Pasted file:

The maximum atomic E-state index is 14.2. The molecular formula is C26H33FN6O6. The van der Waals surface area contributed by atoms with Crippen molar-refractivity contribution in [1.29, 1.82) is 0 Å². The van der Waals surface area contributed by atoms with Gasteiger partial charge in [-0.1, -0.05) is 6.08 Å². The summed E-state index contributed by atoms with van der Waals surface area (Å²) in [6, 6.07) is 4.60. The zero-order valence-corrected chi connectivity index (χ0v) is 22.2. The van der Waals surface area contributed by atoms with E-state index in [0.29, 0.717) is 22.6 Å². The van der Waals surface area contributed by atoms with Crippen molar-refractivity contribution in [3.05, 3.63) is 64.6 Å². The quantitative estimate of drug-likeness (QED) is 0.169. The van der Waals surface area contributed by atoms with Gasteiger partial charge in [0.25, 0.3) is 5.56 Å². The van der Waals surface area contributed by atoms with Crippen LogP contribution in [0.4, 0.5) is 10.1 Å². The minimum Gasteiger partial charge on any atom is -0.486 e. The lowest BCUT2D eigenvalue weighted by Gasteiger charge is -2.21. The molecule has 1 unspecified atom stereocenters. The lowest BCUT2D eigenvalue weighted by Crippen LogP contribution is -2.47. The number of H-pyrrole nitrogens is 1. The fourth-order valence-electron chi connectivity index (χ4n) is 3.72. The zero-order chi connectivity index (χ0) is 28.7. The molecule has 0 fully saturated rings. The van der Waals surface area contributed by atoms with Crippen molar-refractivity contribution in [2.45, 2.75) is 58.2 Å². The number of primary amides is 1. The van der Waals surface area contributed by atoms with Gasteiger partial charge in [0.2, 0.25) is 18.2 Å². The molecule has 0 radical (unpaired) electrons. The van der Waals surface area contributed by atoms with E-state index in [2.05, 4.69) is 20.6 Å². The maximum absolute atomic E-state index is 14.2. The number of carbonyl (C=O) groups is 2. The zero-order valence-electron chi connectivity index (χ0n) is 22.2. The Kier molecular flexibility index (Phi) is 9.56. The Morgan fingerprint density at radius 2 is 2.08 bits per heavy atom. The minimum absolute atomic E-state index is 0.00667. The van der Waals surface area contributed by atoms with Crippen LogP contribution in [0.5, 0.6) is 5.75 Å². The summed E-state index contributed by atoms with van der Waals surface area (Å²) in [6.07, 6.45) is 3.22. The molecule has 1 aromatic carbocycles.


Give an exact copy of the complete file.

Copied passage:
The maximum atomic E-state index is 14.2. The molecular formula is C26H33FN6O6. The van der Waals surface area contributed by atoms with Crippen molar-refractivity contribution in [1.29, 1.82) is 0 Å². The van der Waals surface area contributed by atoms with Gasteiger partial charge in [-0.1, -0.05) is 6.08 Å². The summed E-state index contributed by atoms with van der Waals surface area (Å²) in [6, 6.07) is 4.60. The zero-order valence-corrected chi connectivity index (χ0v) is 22.2. The van der Waals surface area contributed by atoms with E-state index in [0.29, 0.717) is 22.6 Å². The van der Waals surface area contributed by atoms with Crippen molar-refractivity contribution in [3.05, 3.63) is 64.6 Å². The quantitative estimate of drug-likeness (QED) is 0.169. The van der Waals surface area contributed by atoms with Gasteiger partial charge in [0.25, 0.3) is 5.56 Å². The van der Waals surface area contributed by atoms with Crippen LogP contribution in [0.4, 0.5) is 10.1 Å². The minimum Gasteiger partial charge on any atom is -0.486 e. The lowest BCUT2D eigenvalue weighted by Gasteiger charge is -2.21. The molecule has 1 unspecified atom stereocenters. The lowest BCUT2D eigenvalue weighted by Crippen LogP contribution is -2.47. The number of H-pyrrole nitrogens is 1. The fourth-order valence-electron chi connectivity index (χ4n) is 3.72. The zero-order chi connectivity index (χ0) is 28.7. The molecule has 0 fully saturated rings. The van der Waals surface area contributed by atoms with Crippen molar-refractivity contribution in [2.45, 2.75) is 58.2 Å². The number of primary amides is 1. The van der Waals surface area contributed by atoms with Gasteiger partial charge in [0.2, 0.25) is 18.2 Å². The molecule has 0 radical (unpaired) electrons. The van der Waals surface area contributed by atoms with E-state index in [2.05, 4.69) is 20.6 Å². The maximum absolute atomic E-state index is 14.2. The number of carbonyl (C=O) groups is 2. The zero-order valence-electron chi connectivity index (χ0n) is 22.2. The Kier molecular flexibility index (Phi) is 9.56. The Morgan fingerprint density at radius 2 is 2.08 bits per heavy atom. The minimum absolute atomic E-state index is 0.00667. The van der Waals surface area contributed by atoms with Crippen LogP contribution in [0.5, 0.6) is 5.75 Å². The summed E-state index contributed by atoms with van der Waals surface area (Å²) in [6.07, 6.45) is 3.22. The molecule has 1 aromatic carbocycles.